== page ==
Mon, May 20, 2024

The official Financial Regulation Journal of SAIFM

Private Equity in Africa – Unpacking the Trends: A legal perspective

By Nicole Paige, Michael Denenga and Ashford Nyatsumba, all Partners at Webber Wentzel and specialists in Private Equity and fund formation


2018 was a watershed year in many respects for private equity in Africa. In the wake of the Abraaj collapse and other market fluctuations, we will in 2019 likely see significant shifts in the industry, with key changes to all stakeholders’ strategies expected to emerge.

General observations and trends for 2018/2019

An on-going theme with private equity funds in Africa (and other emerging markets) is exits. It is clear that some funds have found themselves holding more assets at the end of the fund life than they had anticipated; other funds have not performed as well as expected due to currency and political risks, amongst other challenges.

Investors will be looking closely at the 2007/2008 vintage funds and their ability to exit assets at value before the end of the fund term. In allocating commitments to funds, we have seen prospective investors placing much greater weight on a manager’s demonstrable experience in dealing with their end-of-life funds. Extensions to fund terms have increasingly come under pressure with investors requiring extensions to be approved by investor consent (rather than the just the limited partner advisory committee) and penalising the manager on fees during any such extension.

During 2018, we witnessed more GP-led restructuring and stapled deals internationally, with Europe leading the way. According to Forbes, GP-led secondary deals – restructurings permitting the collective transfer of long-in-the-tooth fund assets from one group of investors to another – rose to a record US$22 billion or a third of secondary volume last year (up from US$12 billion in 2017), with the fastest growing portion being single-asset secondaries, where GPs arrange the full or partial sale of just one asset. It will be interesting to see if this will be the case in our market, particularly considering the exit challenges outlined above.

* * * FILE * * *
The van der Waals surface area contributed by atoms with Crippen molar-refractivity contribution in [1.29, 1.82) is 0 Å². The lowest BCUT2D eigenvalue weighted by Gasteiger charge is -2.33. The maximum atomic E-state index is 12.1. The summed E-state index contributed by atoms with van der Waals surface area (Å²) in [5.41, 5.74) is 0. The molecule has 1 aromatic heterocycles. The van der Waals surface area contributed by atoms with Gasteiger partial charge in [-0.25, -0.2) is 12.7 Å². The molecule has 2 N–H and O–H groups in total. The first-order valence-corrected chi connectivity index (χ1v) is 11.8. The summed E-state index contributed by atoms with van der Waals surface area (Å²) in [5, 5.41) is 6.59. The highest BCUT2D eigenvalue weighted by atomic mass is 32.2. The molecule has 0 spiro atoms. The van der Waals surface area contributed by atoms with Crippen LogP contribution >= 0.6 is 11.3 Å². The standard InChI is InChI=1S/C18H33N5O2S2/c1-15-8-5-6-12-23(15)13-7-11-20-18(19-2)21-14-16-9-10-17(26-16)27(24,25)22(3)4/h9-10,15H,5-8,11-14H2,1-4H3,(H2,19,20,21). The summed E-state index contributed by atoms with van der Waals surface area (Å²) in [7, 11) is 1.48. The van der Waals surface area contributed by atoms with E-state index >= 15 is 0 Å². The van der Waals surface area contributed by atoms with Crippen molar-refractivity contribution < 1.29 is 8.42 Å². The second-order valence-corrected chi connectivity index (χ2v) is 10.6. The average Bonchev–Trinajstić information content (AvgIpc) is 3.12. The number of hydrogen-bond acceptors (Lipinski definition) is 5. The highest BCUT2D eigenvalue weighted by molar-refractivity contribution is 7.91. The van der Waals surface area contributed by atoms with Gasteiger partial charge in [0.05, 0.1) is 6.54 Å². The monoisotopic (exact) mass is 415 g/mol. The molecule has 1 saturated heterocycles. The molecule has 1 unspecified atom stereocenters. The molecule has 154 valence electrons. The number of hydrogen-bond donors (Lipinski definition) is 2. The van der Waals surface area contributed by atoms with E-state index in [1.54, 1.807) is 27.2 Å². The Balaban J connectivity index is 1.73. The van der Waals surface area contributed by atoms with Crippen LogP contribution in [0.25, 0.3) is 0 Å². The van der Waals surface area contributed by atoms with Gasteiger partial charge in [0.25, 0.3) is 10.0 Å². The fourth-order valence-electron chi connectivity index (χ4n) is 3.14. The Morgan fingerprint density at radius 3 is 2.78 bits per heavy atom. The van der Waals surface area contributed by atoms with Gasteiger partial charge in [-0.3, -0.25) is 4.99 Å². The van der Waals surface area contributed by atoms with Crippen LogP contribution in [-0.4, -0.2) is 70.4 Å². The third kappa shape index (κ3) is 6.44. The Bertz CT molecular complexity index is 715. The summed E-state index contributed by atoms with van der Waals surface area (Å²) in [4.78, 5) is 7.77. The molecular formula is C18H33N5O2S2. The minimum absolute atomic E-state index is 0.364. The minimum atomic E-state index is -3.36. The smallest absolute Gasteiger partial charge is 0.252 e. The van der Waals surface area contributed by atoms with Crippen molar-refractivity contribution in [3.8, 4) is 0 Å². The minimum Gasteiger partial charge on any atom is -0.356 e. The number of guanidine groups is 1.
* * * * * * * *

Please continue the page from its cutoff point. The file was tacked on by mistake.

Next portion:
There has been an increase in the use of borrowing facilities by private equity funds to maximise returns. The Institutional Limited Partners Association (ILPA) has expressed concern as to this growing use of leverage and has recommended capping credit lines at six months, with greater disclosure as to the use of borrowed money. Investors are also seeking transparency as to how a fund’s returns are generated. We have discussed below the likely impact that the Abraaj collapse will have on such leverage in the African market.

Private equity fund managers are increasingly looking to expand their product ranges across different asset classes and strategies in order to grow their fee base, consolidate costs and minimise risks associated with a single asset class or market. New product lines may well encompass private debt funds – these funds continue to grow in number each year given the lack of available credit for small to mid-sized companies.

Finally, the focus on impact investing should continue to gain ground in 2019, particularly given the increased realisation that this does not need to be at the expense of returns.

The impact of Abraaj on leveraging

The impact of the Abraaj collapse will almost certainly be felt in relation to the leveraging of private equity funds in this market. As we found out in the 2008 financial crisis, there is no such thing as “too big to fail”.